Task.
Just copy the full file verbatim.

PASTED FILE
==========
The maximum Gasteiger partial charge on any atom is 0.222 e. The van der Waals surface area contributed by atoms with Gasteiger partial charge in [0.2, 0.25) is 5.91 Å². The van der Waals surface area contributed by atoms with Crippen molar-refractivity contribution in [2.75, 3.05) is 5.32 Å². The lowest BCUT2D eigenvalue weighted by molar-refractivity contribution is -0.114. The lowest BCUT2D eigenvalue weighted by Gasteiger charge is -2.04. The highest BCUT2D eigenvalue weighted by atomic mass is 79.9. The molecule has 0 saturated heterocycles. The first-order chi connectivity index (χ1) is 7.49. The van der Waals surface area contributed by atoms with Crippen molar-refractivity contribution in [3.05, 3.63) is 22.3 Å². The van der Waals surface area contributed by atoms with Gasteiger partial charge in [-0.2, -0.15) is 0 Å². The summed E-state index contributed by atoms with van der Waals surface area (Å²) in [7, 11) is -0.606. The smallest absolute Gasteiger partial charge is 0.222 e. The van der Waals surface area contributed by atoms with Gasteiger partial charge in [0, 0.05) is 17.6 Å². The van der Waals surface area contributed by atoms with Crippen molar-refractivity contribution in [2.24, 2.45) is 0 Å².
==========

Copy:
The maximum Gasteiger partial charge on any atom is 0.222 e. The van der Waals surface area contributed by atoms with Gasteiger partial charge in [0.2, 0.25) is 5.91 Å². The van der Waals surface area contributed by atoms with Crippen molar-refractivity contribution in [2.75, 3.05) is 5.32 Å². The lowest BCUT2D eigenvalue weighted by molar-refractivity contribution is -0.114. The lowest BCUT2D eigenvalue weighted by Gasteiger charge is -2.04. The highest BCUT2D eigenvalue weighted by atomic mass is 79.9. The molecule has 0 saturated heterocycles. The first-order chi connectivity index (χ1) is 7.49. The van der Waals surface area contributed by atoms with Crippen molar-refractivity contribution in [3.05, 3.63) is 22.3 Å². The van der Waals surface area contributed by atoms with Gasteiger partial charge in [-0.2, -0.15) is 0 Å². The summed E-state index contributed by atoms with van der Waals surface area (Å²) in [7, 11) is -0.606. The smallest absolute Gasteiger partial charge is 0.222 e. The van der Waals surface area contributed by atoms with Gasteiger partial charge in [0, 0.05) is 17.6 Å². The van der Waals surface area contributed by atoms with Crippen molar-refractivity contribution in [2.24, 2.45) is 0 Å².